PENSIONS round-up SEPTEMBER 2015 02 Introduction 03 The Pensions Regulator 04 Pension Protection Fund 05 Department for Work and Pensions 06 HMRC 07 Case Law 08 Public Service Pension Schemes 09 Other News 10 On the Horizon 11 Contact Details IN THIS ISSUE Welcome to the first edition of DLA Piper’s new monthly newsletter – Pensions Round-Up – in which we provide an overview of developments in pension legislation, case law and regulatory guidance. In this edition we look at key developments from September 2015 including the following. ■ The Pensions Regulator: the results of research by the Pensions Regulator and the Financial Conduct Authority about the operation of the DC flexibilities; and a regulatory report detailing action taken by the Regulator in a case where a scheme missed two consecutive valuation deadlines. ■ The Pension Protection Fund: the announcement of the Levy Estimate for 2016/17 and the publication of the consultation about the levy rules. ■ Department for Work and Pensions: an update to the response to consultation and regulations about administering accrued contracted-out rights to address a procedural error identified in respect of the documents published in July; and the launch of a communications campaign about the upcoming State Pension changes. ■ HMRC: the publication of the latest Countdown Bulletin in relation to the end of contracting-out, and the latest pension schemes newsletter. ■ Case law: a judgment given at the end of July (and subsequently published) about the extent to which a scheme’s rules permitted the trustees to adopt CPI in place of RPI as the measure for revaluation and pension increases. ■ Public service pension schemes: the Government’s response to consultation and the publication of draft legislation about the imposition of a cap on exit payments for the public sector. ■ Other news: an announcement about a change to the oversight of Pension Wise; the date for the Autumn Statement 2015; the publication of TPAS’s annual review for 2014/15; and an update on timing for the review of the Incentive Exercises Code of Good Practice. ■ On the Horizon: a timeline of some of the key future developments in pensions to help employers and trustees plan ahead. If you would like further information about any of the issues raised in this edition of Pensions Round-Up, please get in touch with Cathryn Everest or your usual DLA Piper pensions contact. Contact details are at the end of this newsletter. 02 | Pensions Round-Up – September 2015 INTRODUCTION RESEARCH ON DC FLEXIBILITIES In September the Regulator and the Financial Conduct Authority published the results of research conducted to gather evidence to inform the Government’s consultation launched at the end of July about possible barriers to people switching their pensions in order to access the new flexibilities. The Regulator’s survey looked at DC and hybrid schemes and was comprised of an online self-completion questionnaire completed by 226 trust-based schemes including master trusts. The FCA’s report is based on 107 responses with respondent firms consisting of three main groups – life insurers, investment companies, and SIPP providers. Both reports look at the flexibility options offered, the transfer process, requirements for members to take advice and exit charges. In terms of options offered, the Regulator’s survey showed that the most common options available for occupational schemes were withdrawal of a tax free lump sum (77%) and a lifetime annuity (74%). 43% of schemes offered uncrystallised funds pension lump sums and 31% offered drawdown. A key issue for employers and trustees of occupational pension schemes is whether, as a result of the Government consultation, changes will be made to the statutory transfer process. Some notable findings therefore include the following. ■ In the Regulator’s survey, analysing the findings by members the average transfer time was 25 days and, analysing by schemes, most said the average was 39 days. In the FCA’s survey there was an average of 16 days or, where the Origo Options pension transfer service was used, 6 days. ■ While only a minority of respondents to the Regulator’s survey made concrete suggestions for improvements to the transfer process, 10% felt that standardisation and simplification would improve the efficient operation of the transfer process. Suggestions for improvement given by respondents to the FCA survey included setting maximum timescales, standardising and digitalising the process, streamlining the transfer verification process in a number of areas, and providing easier access to the information necessary to facilitate a more efficient transfer process. REGULATORY REPORT – FUNDING INVESTIGATION On 3 September the Regulator issued a report setting out how it considered using its statutory powers in relation to a failure to meet the statutory deadlines for a scheme’s 2009 and 2012 actuarial valuations. The trustees in this case had been unable to reach agreement with the employer in respect of the 2009 recovery plan and schedule of contributions. The Regulator issued a warning notice on 31 August 2012 requesting that the Determinations Panel direct the trustees to obtain skilled persons’ reports about the scheme’s funding position and the strength of the statutory employer’s covenant. This was issued reluctantly because the Regulator believed that the trustees had power to seek contributions under the scheme’s rules but the parties did not agree with this interpretation. The proceedings were suspended because there was potential for a consensual solution but this was not reached and the trustees did subsequently make a demand under the scheme’s contribution rule and issued court proceedings. While matters continued, the 2012 valuation deadline passed. Ultimately the trustees and employers reached a settlement whereby the £36.1 million deficit as at the 2012 valuation date will be cleared by January 2018, with over £20 million payable by January 2016. The Regulator’s comments in the report include that: (i) where there is a late valuation its focus will be to help trustees reach an appropriate outcome as soon as possible; (ii) where the parties are not taking urgent positive steps to remedy non-compliance in a timely way, it will consider whether to use its powers; (iii) the Regulator will generally expect any options capable of addressing the issues to have been pursued before it will consider exercising its powers; and (iv) where the parties engage in settlement discussions which have the potential to avert the need for regulatory action, the Regulator is open to working constructively with the parties. www.dlapiper.com | 03 THE PENSIONS REGULATOR PPF LEVY In September there were two key publications from the PPF, both of which relate to the levy. In the early part of September, the booklet that accompanies 2015/16 levy invoices – “A guide to the Pension Protection Levy 2015/16” – was added to the PPF’s website. The booklet covers issues including payment of the levy, the levy calculation, and querying invoices. On 21 September a consultation was published in relation to the 2016/17 levy (the second year of the current triennium). The Levy Estimate for 2016/17 is £615 million which is lower than the £635 million estimate for 2015/16 and reflects improvements in the Experian scores that scheme employers and guarantors are receiving, balanced by a deterioration in smoothed scheme funding. Reflecting the PPF’s desire to maintain stability of methodology for the three years of the triennium, the Levy Rules for 2016/17 will be “very substantially the same” as for 2015/16 and the only proposed changes in relation to the new PPF-specific insolvency risk scoring methodology are of “an essentially limited and technical nature”. The proposals for 2016/17 also include: amendments to the draft guidance on Asset-Backed Contribution structures to indicate the potential for a light touch approach to recertifying arrangements previously certified; and proposals to change the standard Measurement Time for the submission of scheme data (including hard copy contingent asset documentation) to midnight at the end of 31 March 2016 in order to align deadlines between the PPF and the Regulator. The PPF also reports that it will be offering a series of interactive seminars for trustees, employers and professional advisers in the autumn providing an introduction to the issues raised in certifying Type A contingent assets for recognition in the levy. Whilst not strictly an issue for consultation or the 2016/17 levy, the PPF provides an update following the new requirement introduced in 2015/16 for schemes identified on Exchange as having Last Man Standing (LMS) status to confirm that they had taken legal advice to confirm their structure. This exercise has shown that some schemes were incorrectly identified as LMS in the past and benefitted from a reduced levy. The PPF therefore takes the opportunity to explain its proposals to deal with this issue, which essentially involve contacting schemes and re-invoicing where appropriate. Whilst at this stage the final form of the rules is not known, it is useful for schemes to be aware of the proposed approach not only to the levy but also to the issue of LMS status. The consultation closes on 22 October and the PPF plans to publish the response and final Determination in December 2015. PENSION PROTECTION FUND 04 | Pensions Round-Up – September 2015 www.dlapiper.com | 05 THE END OF CONTRACTING-OUT In our Pensions Alert dated 24 July 2015 we reported on the publication of the Government’s response to its May 2014 consultation and the final form of the Occupational Pension Schemes (Schemes that were Contracted-out) Regulations 2015 (“July Regulations”). The response and the July Regulations concern how schemes should administer accrued contracted-out rights when the new State Pension is introduced on 6 April 2016 and contracting-out ends. However, it has subsequently been discovered that a procedural error was made in relation to the July Regulations. The provisions within the July Regulations about conversion of survivors’ benefits should only have been made after a draft of the regulations was laid before, and approved by a resolution of, each House of Parliament. This procedure has not been correctly followed and therefore on 16 September the Occupational Pension Schemes (Schemes that were Contracted-out) (No.2) Regulations 2015 (“Replacement Regulations”) were laid before Parliament. In summary the July Regulations are revoked by the Replacement Regulations from 31 October 2015 and the Replacement Regulations remake the provisions in the July Regulations save for those which relate to the conversion of survivors’ benefits. The DWP will include the provisions about conversion of survivors’ benefits in a future set of regulations which it intends will be debated and made before the end of the year. Also on 16 September, the DWP published a replacement version of the response to consultation reflecting the points set out above. STATE PENSION – COMMUNICATIONS On 19 September the DWP announced the launch of a new communications drive ahead of the introduction of the new State Pension in April 2016. The campaign (which is under the tagline “Our state pension is changing”) aims to broaden the public’s understanding of how the new State Pension will work and how people can find out how it affects them, based on their own National Insurance record. The press release about the launch of the campaign states that, in particular, the new advertisements target people within 10 years of reaching State Pension age, a group which also has access to the new DC flexibilities. It is noted that many of these people may want to base decisions about whether or not to draw down their private pension savings on their likely State Pension amount. The press release also contains some information about the fact that anyone aged 55 or over can apply for a personalised State Pension statement. It is reported that these statements will give an estimate of what the person will receive under the new system, and that they have recently been updated to include information on the contracted-out deduction that may have been made. The key point for schemes to note is that if looking at the legislation about administering accrued contracted-out rights from 6 April 2016, it is the Replacement Regulations rather than the July Regulations which will be relevant. However, the policy decisions made in July have not changed. The key upcoming developments in relation to the end of contracting-out will be the further consultations and regulations about administering accrued rights which were previously announced in July and are detailed in our Pensions Alert. It is worth employers and trustees being aware of this communications campaign because it may lead members to raise queries about whether their employment is or was contracted-out and, more generally, may prompt members to request information about their benefit entitlements including GMPs. DEPARTMENT FOR WORK AND PENSIONS COUNTDOWN BULLETIN – END OF CONTRACTING-OUT On 30 September HMRC published the latest edition in its series of Countdown Bulletins in relation to the end of contracting-out. The Bulletin sets out some updates about the Scheme Reconciliation Service including that from 30 September 2015 there is a designated Customer Relations Team which will support scheme administrators with their registrations of Expressions of Interest and submission queries/updates. This team will also be contacting schemes yet to register for the Service to encourage registration ahead of the April 2016 deadline, and will be engaging with scheme administrators to agree an appropriate date/time for submissions queries to help HMRC understand how many queries it may expect to receive. HMRC also provides a list of discrepancies that it is not necessary to query, such as where the scheme holds a start (or end) date different to that held by HMRC but both are in the same tax year, or the GMP the scheme holds is one pence different to that held by HMRC. Other points of note in the Bulletin include that: ■ HMRC will no longer track contracted-out rights after 5 April 2016 – it will be the responsibility of schemes to continue to track movements of membership that take place after that date and they will no longer need to advise HMRC of these; and ■ as the introduction of the new State Pension gets nearer, administrators are likely to get a lot of questions about the end of contracting-out and how this will affect pension entitlements. The Bulletin provides links to information on Pension Tube explaining contractingout and the impact on the new State Pension and to the State Pension Toolkit. PENSION SCHEMES NEWSLETTER On 28 September HMRC published its latest Pension Schemes Newsletter. In August HMRC stated that it aimed to provide more detail in this newsletter about the new protection regimes that will apply when the lifetime allowance reduces to £1 million on 6 April 2016. HMRC states that unfortunately it is not able to provide as much detail as it would have liked. However, it does note that: ■ legislation for the reduction in the lifetime allowance and the protection regimes will be delivered in the Finance Bill 2016, and as a result it will not be possible for scheme members to apply for protection until after April 2016; ■ individuals who want to rely on Fixed Protection 2016 need to start thinking about what arrangements they need to make to stop accruing benefits after 5 April 2016; and ■ the application process for Fixed Protection 2016 and Individual Protection 2016 will be online and will require the member to provide similar information and declarations as for the 2014 protections. Some brief information is provided about the online system, and HMRC states that it hopes to be able to provide much more detail about this process for members and administrators in October 2015. Other issues reported on in the newsletter include: updates to Real Time Information reporting for flexibility payments; and upcoming changes so that when the tax charge on certain lump sum death benefits changes from 45% to the recipient’s marginal rate from 6 April 2016, reporting of such payments will be made through Real Time Information rather than the Accounting for Tax return. HMRC 06 | Pensions Round-Up – September 2015 www.dlapiper.com | 07 CHANGING FROM RPI TO CPI A July judgment was published in September concerning the Barnardo Staff Pension Scheme. Increases and revaluation for the Scheme are currently calculated by reference to RPI but the principal employer has proposed that the trustees substitute this with CPI and argues that they have power to do so. Representative members appointed as defendants to the proceedings argue that the trustees do not have the power to make this change so long as RPI is still published. The relevant definition Several editions of the rules were relevant to this case, however, the key definition which the court had to consider was that of “Retail Prices Index” in the 1988 Rules which means “the General Index of Retail Prices published by the Department of Employment or any replacement adopted by the Trustees without prejudicing Approval. Where an amount is to be increased “in line with the Retail Prices Index” over a period, the increase as a percentage of the original amount will be equal to the percentage increase between the figures in the Retail Prices Index published immediately prior to the dates when the period began and ended, with an appropriate restatement of the later figure if the Retail Prices Index has been replaced or re-based during the period”. The court’s conclusions The court considered whether: (a) the adoption of a new index by the trustees results in a replacement under this definition; or (b) whether a replacement can only follow on from the discontinuance of RPI. It was concluded that (b) was the correct answer. The judge stated that the replacement must be one which has the same status as RPI at the time of the 1988 Rules (an officially published index) and must also, assessed at a fairly general level, have the same purpose (a measure of price inflation by reference to a basket of elements). Crucially, it was concluded that the index must properly be seen as a replacement “divorced from its particular potential use under the Scheme”. The judge’s reasons included that there was force in the submission that the second part of the definition refers to “re-basing” and since this can only be implemented as a result of the way RPI is compiled by the Office for National Statistics, so too RPI can only be replaced as the result of similar official action, outside of the scheme. The judge also rejected the principal employer’s argument that the definition must be referring to something other than an official replacement otherwise there would be no need to specify that it must not prejudice approval. He did not accept that it is inconceivable that there could be a situation in which the use of a replacement index would prejudice approval. The judge also concluded that under the definition, RPI can only be replaced when it has ceased to be published. He dismissed the alternatives that it could be replaced while still published but (i) not used for any purpose, (ii) not used for any official purpose, (iii) superseded for some purposes, or (iv) no longer recognised as a national index. The judge noted difficulties with the alternative interpretations, for example, alternative (i) would be practically impossible to establish and (ii) would beg the question of what is an official purpose. He concluded that the interpretation that RPI can only be replaced when it has ceased to be published produces a result which is simple to apply and “gives a perfectly ordinary meaning” to the word replacement. Further support was found for this conclusion in the fact that the principal employer’s construction would give the trustees a unique power to increase the principal employer’s funding liabilities by adopting a more costly index. It is useful to see the court’s construction of these rules. However, it should be borne in mind that construction will depend on the precise drafting of the rules in question and, given a different definition, the use of the word replacement may not necessarily lead to the same conclusion. This underlines the importance of seeking advice before making any changes to the basis for increases or revaluation to ensure that there is power in the rules to do so. CASE LAW CAP ON PUBLIC SECTOR EXIT PAYMENTS Background On 31 July HM Treasury issued a consultation seeking views on the detail of its policy proposals to end six figure exit payments for public sector workers. The proposals included that there would be a £95,000 cap on the total value of exit payments made to employees in the public sector, and that the cap would apply to all forms of exit payment including the cost to the employer of funding early access to unreduced pensions. Response to consultation The Government response to consultation was published on 17 September reporting that, having considered the responses to the consultation, the Government proposes to continue to legislate to introduce a cap on exit payments. In relation to pensions, it is reported that a significant number of respondents disagreed with the intention to include early access to unreduced pensions within the scope of the cap. However, in response, the Government states that it believes that the cap should apply to the wide range of payments related to exit and that this approach will ensure the cap is fair and not subject to avoidance through individuals taking early retirement or being offered other forms of payment. The Government does not accept the argument made by some respondents that this approach is contrary to the 25 year guarantee on pension reform made by the Government in the last Parliament, and emphasises that these changes will have no impact on individuals’ accrued pension rights. It is also worth noting that the consultation contained a general question about how to approach individuals with TUPE terms that could lead to a future entitlement to an exit payment in excess of the cap. In its response the Government states that it is currently minded not to include those individuals with protected TUPE terms within the scope of the cap. Draft legislation On 16 September the Enterprise Bill was published which includes draft clauses providing the framework for the cap, which largely takes the form of regulation-making powers. The Bill includes a power to make regulations to amend public service pension schemes and draft amendments to the Local Government Pension Scheme Regulations 2013 to give effect to the restriction. These provisions will come into force on such day or days as the Treasury may appoint by regulations. Whilst the provisions are in draft and much of the detail will follow in regulations, it is useful for employers and administrators of public service schemes, as well as private sector contractors who are providing or planning to provide outsourced services, to be aware of the proposed changes. PUBLIC SERVICE PENSION SCHEMES 08 | Pensions Round-Up – September 2015 www.dlapiper.com | 09 PENSION WISE On 16 September HM Treasury reported that at an evidence session for the Work and Pensions Select Committee, the Economic Secretary to the Treasury had announced that: (i) responsibility for the delivery of Pension Wise will move from the Treasury to the DWP by the end of the financial year (31 March 2016); and (ii) the Government will be making core data, including website visits and number of appointments, publicly available and updating it regularly. The move to the DWP will not mean a change to the Pension Wise service itself or a change to Citizens Advice Bureau and The Pensions Advisory Service being the delivery partners. AUTUMN STATEMENT DATE On 9 September it was announced that the Government will publish a joint Autumn Statement and Spending Review on 25 November 2015. REVIEW OF INCENTIVE EXERCISES CODE The industry Code of Good Practice on incentive exercises is in the process of being reviewed. This reflects the fact that when the Code was published in 2012 it was agreed that a review would be undertaken after three years. The review is also taking into account how the Code should change in light of the DC flexibilities. It is expected that a revised version of the Code will be available for publication by the end of 2015. TPAS ANNUAL REVIEW The Pensions Advisory Service (TPAS) published its Annual Review 2014-2015 in September. Of particular note for employers and trustees are the statistics in relation to disputes. TPAS reports that 5,070 complaints were referred to TPAS, and 2,607 of these were accepted for further investigation (an increase of 17%). Other points of note in relation to disputes include the following. ■ The top five reasons for investigated complaints were overpayment, decision-making (60% of which were about ill health retirement), mistakes, entitlement, and delays. ■ There was a 28% increase in complaints about delays and a 16% increase in complaints about mistakes. ■ 44% of complaints investigated related to DC plans, 30% were about public sector schemes, and 26% were about DB schemes. FCA FINANCIAL SERVICES REGISTER On 7 September the Financial Conduct Authority announced the launch of a new Financial Services Register which makes it easier to find information on firms, individuals and other bodies that are, or have been, regulated by the Prudential Regulation Authority and/or the FCA. The FCA reports that the new Register has one search field to help users find a firm, individual or collective investment scheme by looking up its name, reference number or postcode, and that it includes clearer language and help text to explain some important financial, technical and regulatory terms. The FCA also states that firms that it has been told are providing regulated products or services without the required authorisation – or are knowingly running a scam – are included in the Register for the first time, with these firms highlighted in search results by red text and a warning symbol. OTHER NEWS 10 | Pensions Round-Up – September 2015 DATE DEVELOPMENT Unknown A consultation on revised regulations about equalising GMPs is expected in this Parliament. It has previously been stated that it is envisaged that the provisions on Defined Ambition and collective schemes would be available in time for the end of contracting-out in April 2016, however, it is not clear whether this remains the case. Timing for the publication of the response to the July consultation about whether there is a case for reforming pensions tax relief has not been announced. A draft updated IORP Directive is currently under consideration. The current draft version states that Member States would have 18 months after the entry into force to transpose provisions into national law. An updated version of HMRC’s draft Pensions Tax Manual was expected to be published in Summer 2015 but as at the end of September had not been published. Autumn 2015 The Regulator will consult on a revised draft DC Code. (A consultation on supporting guidance will follow in spring 2016.) The Government response to its consultation on exit charges and the transfer process is expected to be published. 2015 Further consultation and regulations are expected in relation to the end of contracting-out, for example, consequential amendments to the legislation on transfers and the disclosure requirements. The Regulator intends to publish further guidance to help trustees navigate the DB Code, including guides on integrated risk management and investment strategy. Further developments expected on proposals for transparency of costs and charges. Early 2016 A final response is expected from the Board of the UK Statistics Authority in relation to the June consultation on consumer price statistics. 2016 It is expected that any changes to the legislation as a result of the February 2015 consultation on the investment regulations would be made in 2016. The Regulator intends to review its guidance on transfers. 6 April 2016 The reform of State Pension and the end of contracting-out will take effect. The tapered annual allowance is due to be introduced. The lifetime allowance is due to fall to £1 million and transitional protection (fixed protection and individual protection) is expected to be introduced. It is proposed that member-borne commission payments and Active Member Discounts will be banned from DC qualifying schemes. October 2016 The first phase of the system of automatic transfers is intended to be launched. Further detail and a consultation are expected to be published in 2015. 2017 Legislation to enable the development of a secondary annuities market is expected to be introduced. The measures on DC charges and governance standards will be reviewed. 6 April 2018 The lifetime allowance is due to be indexed annually in line with CPI. ON THE HORIZON David Wright Partner, Liverpool T +44 (0)151 237 4731 email@example.com Claire Bell Partner, Manchester T +44 (0)161 235 4551 firstname.lastname@example.org Tamara Calvert Partner, London T +44 (0)20 7796 6702 email@example.com Michael Cowley Partner, London T +44 (0)20 7796 6565 firstname.lastname@example.org David Farmer Partner, London T +44 (0)20 7796 6579 email@example.com Jeremy Harris Partner, Manchester T +44 (0)161 235 4222 firstname.lastname@example.org Vikki Massarano Partner, Leeds T +44 (0)113 369 2525 email@example.com Ben Miller Partner, Liverpool T +44 (0)151 237 4749 firstname.lastname@example.org Kate Payne Partner, Leeds T +44 (0)113 369 2635 email@example.com Matthew Swynnerton Partner, London T +44 (0)20 7796 6143 firstname.lastname@example.org Cathryn Everest Professional Support Lawyer, London T +44 (0)20 7153 7116 email@example.com www.dlapiper.com | 11 CONTACT DETAILS www.dlapiper.com This publication is intended as a general overview and discussion of the subjects dealt with. It is not intended and should not be used as a substitute for taking legal advice in any specific situation. DLA Piper will accept no responsibility for any actions taken or not taken on the basis of this publication. DLA Piper uk llp is authorised and regulated by the Solicitors Regulation Authority. DLA Piper scotland llp is regulated by the Law Society of Scotland. Both are part of DLA Piper, a global law firm operating through various separate and distinct legal entities. For further information please refer to www.dlapiper.com. Copyright © 2015 DLA Piper. All rights reserved. | OCT15 | 3004966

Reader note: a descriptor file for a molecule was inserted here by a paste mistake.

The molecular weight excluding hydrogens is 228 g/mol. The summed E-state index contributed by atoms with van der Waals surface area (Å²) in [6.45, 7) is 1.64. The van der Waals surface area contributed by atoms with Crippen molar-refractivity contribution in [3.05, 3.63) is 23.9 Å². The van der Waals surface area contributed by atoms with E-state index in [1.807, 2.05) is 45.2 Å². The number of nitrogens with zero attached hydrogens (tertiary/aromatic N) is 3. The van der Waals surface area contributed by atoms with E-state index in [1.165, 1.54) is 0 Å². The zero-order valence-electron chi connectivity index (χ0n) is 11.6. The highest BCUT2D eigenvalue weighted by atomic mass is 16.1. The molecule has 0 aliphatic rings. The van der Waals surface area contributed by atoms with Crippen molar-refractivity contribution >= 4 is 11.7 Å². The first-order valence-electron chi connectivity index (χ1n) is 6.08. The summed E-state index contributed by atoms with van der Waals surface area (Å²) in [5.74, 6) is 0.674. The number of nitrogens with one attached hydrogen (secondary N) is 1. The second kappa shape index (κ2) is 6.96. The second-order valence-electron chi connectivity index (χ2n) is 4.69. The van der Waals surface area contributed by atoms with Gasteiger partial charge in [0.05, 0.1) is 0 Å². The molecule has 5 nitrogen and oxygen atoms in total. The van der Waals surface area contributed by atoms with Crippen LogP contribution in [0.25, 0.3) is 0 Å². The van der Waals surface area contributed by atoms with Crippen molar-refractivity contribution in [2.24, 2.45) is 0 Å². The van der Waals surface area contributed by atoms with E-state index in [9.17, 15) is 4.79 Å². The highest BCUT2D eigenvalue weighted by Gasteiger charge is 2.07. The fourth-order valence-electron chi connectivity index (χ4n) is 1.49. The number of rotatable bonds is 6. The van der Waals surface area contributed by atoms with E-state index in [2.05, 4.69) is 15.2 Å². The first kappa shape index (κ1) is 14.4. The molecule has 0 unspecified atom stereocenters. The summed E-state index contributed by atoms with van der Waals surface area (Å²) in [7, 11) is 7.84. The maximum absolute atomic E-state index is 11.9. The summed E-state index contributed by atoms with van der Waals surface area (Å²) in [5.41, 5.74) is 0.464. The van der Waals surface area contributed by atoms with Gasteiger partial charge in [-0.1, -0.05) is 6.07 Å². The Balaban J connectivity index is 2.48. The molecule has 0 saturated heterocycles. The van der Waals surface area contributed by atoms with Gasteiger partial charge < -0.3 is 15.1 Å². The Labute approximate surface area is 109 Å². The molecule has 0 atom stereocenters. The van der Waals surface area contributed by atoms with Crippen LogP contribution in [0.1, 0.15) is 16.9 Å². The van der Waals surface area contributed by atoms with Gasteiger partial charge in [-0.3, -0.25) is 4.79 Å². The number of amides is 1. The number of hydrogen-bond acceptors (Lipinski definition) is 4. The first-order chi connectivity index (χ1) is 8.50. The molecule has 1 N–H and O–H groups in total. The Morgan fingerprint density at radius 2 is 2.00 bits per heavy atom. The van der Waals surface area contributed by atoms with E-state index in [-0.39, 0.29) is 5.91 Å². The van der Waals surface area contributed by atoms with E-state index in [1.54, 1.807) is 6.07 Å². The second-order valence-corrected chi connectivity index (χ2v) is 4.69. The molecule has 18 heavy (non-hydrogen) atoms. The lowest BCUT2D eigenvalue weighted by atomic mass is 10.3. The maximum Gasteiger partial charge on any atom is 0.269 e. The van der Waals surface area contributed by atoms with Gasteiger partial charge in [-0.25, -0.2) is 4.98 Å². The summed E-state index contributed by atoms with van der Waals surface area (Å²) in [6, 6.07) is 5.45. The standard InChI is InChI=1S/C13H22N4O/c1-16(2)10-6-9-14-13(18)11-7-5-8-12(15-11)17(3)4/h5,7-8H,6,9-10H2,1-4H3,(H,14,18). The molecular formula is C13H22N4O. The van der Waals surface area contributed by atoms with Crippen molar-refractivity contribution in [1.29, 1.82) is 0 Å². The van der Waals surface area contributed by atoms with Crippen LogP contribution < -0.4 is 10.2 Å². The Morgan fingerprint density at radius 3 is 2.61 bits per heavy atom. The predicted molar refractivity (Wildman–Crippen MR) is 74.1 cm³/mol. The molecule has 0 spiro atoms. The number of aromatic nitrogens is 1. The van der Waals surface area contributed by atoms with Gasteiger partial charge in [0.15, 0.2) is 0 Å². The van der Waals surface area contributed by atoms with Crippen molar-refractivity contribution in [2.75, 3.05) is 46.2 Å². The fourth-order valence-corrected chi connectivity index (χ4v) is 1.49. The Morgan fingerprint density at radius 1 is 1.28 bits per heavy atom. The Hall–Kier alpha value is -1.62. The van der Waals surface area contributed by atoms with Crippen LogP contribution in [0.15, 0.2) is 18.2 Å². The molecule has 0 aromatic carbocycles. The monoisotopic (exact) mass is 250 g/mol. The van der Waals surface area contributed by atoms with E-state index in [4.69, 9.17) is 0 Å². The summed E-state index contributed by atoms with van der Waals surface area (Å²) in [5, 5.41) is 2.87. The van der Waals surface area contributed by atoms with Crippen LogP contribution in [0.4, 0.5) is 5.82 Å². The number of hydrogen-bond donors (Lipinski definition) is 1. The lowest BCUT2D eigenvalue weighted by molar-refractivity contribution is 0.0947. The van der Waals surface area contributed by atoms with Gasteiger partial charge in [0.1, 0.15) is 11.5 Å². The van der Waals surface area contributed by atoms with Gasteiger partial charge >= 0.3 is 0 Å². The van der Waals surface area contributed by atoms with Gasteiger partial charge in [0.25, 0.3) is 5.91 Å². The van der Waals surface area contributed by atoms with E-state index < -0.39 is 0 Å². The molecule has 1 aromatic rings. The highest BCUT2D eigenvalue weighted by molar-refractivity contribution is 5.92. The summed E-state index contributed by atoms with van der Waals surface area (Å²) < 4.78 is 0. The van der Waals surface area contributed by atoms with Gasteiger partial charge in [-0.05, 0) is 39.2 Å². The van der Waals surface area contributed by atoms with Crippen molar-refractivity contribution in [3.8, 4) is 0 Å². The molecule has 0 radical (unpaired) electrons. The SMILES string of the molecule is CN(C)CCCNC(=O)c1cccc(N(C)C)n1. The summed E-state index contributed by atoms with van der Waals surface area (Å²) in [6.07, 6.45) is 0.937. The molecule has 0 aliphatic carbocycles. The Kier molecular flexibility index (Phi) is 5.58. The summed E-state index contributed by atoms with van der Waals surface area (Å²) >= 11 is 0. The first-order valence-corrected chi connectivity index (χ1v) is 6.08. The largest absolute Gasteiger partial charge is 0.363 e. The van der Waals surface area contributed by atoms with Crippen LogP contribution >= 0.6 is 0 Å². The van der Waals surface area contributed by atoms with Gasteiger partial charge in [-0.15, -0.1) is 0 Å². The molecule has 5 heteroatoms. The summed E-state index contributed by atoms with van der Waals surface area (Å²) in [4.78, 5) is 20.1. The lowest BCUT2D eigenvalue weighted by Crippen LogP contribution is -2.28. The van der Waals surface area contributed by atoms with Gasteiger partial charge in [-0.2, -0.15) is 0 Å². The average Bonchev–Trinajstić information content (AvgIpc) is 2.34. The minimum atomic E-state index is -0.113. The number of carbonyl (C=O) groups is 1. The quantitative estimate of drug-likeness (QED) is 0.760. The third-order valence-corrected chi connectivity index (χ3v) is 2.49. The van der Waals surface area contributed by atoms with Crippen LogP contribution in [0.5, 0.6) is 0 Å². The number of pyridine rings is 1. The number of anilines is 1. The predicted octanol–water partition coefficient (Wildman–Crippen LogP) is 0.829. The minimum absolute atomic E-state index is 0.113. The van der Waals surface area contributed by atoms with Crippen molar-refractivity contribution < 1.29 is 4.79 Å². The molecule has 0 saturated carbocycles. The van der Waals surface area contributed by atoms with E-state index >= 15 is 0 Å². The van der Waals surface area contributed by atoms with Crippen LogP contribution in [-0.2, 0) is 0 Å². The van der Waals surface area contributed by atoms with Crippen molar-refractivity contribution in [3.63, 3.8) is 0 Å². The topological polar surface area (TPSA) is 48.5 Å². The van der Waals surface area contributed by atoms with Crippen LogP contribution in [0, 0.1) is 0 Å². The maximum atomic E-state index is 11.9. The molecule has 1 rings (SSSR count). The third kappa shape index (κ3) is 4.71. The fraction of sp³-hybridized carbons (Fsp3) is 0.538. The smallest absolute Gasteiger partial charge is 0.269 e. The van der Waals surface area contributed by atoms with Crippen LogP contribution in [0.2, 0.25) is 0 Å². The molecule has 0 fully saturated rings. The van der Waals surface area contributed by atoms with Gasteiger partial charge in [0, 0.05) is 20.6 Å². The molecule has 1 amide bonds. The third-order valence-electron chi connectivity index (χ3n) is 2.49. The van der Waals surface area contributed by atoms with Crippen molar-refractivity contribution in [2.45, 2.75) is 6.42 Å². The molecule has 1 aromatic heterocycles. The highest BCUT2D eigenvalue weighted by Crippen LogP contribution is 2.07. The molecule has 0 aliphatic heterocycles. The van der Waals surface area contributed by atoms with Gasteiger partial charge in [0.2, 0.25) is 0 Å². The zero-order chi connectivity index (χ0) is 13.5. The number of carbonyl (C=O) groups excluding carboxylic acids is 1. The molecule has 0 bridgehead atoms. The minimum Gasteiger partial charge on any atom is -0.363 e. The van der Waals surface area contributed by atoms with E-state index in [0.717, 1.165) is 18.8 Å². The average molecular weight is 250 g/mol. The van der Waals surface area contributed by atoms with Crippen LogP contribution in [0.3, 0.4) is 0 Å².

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Pensions round-up - September 2015